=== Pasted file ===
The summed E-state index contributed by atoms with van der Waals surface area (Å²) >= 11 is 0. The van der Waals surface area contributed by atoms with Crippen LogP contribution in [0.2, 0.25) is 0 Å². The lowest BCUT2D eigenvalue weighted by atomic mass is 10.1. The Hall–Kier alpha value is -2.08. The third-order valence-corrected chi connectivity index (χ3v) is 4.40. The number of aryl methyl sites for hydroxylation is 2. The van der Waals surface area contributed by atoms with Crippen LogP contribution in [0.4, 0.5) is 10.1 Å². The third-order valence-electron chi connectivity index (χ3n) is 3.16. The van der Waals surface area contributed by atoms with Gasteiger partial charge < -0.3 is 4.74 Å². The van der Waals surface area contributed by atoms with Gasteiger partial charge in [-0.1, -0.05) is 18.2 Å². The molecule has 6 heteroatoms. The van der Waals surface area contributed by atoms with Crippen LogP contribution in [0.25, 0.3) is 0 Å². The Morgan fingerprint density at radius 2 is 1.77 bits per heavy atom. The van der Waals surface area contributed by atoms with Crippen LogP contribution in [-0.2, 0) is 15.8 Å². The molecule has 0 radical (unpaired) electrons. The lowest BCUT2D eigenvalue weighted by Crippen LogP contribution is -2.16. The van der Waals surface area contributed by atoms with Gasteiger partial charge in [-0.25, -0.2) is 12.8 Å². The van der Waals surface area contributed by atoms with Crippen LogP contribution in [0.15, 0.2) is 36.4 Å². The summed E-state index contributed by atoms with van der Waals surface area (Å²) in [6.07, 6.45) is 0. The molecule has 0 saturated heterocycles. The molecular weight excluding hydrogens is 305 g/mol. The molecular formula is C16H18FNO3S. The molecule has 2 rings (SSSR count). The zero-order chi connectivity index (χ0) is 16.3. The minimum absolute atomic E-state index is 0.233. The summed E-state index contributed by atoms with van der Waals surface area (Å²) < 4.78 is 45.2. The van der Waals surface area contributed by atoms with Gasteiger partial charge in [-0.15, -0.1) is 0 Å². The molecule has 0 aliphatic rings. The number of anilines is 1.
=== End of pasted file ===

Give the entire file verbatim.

The summed E-state index contributed by atoms with van der Waals surface area (Å²) >= 11 is 0. The van der Waals surface area contributed by atoms with Crippen LogP contribution in [0.2, 0.25) is 0 Å². The lowest BCUT2D eigenvalue weighted by atomic mass is 10.1. The Hall–Kier alpha value is -2.08. The third-order valence-corrected chi connectivity index (χ3v) is 4.40. The number of aryl methyl sites for hydroxylation is 2. The van der Waals surface area contributed by atoms with Crippen LogP contribution in [0.4, 0.5) is 10.1 Å². The third-order valence-electron chi connectivity index (χ3n) is 3.16. The van der Waals surface area contributed by atoms with Gasteiger partial charge < -0.3 is 4.74 Å². The van der Waals surface area contributed by atoms with Gasteiger partial charge in [-0.1, -0.05) is 18.2 Å². The molecule has 6 heteroatoms. The van der Waals surface area contributed by atoms with Crippen LogP contribution in [0.25, 0.3) is 0 Å². The Morgan fingerprint density at radius 2 is 1.77 bits per heavy atom. The van der Waals surface area contributed by atoms with Crippen LogP contribution in [-0.2, 0) is 15.8 Å². The molecule has 0 radical (unpaired) electrons. The lowest BCUT2D eigenvalue weighted by Crippen LogP contribution is -2.16. The van der Waals surface area contributed by atoms with Gasteiger partial charge in [-0.25, -0.2) is 12.8 Å². The van der Waals surface area contributed by atoms with Crippen LogP contribution in [0.15, 0.2) is 36.4 Å². The summed E-state index contributed by atoms with van der Waals surface area (Å²) in [6.07, 6.45) is 0. The molecule has 0 saturated heterocycles. The molecular weight excluding hydrogens is 305 g/mol. The molecular formula is C16H18FNO3S. The molecule has 2 rings (SSSR count). The zero-order chi connectivity index (χ0) is 16.3. The minimum absolute atomic E-state index is 0.233. The summed E-state index contributed by atoms with van der Waals surface area (Å²) < 4.78 is 45.2. The van der Waals surface area contributed by atoms with Gasteiger partial charge in [-0.15, -0.1) is 0 Å². The molecule has 0 aliphatic rings. The number of anilines is 1.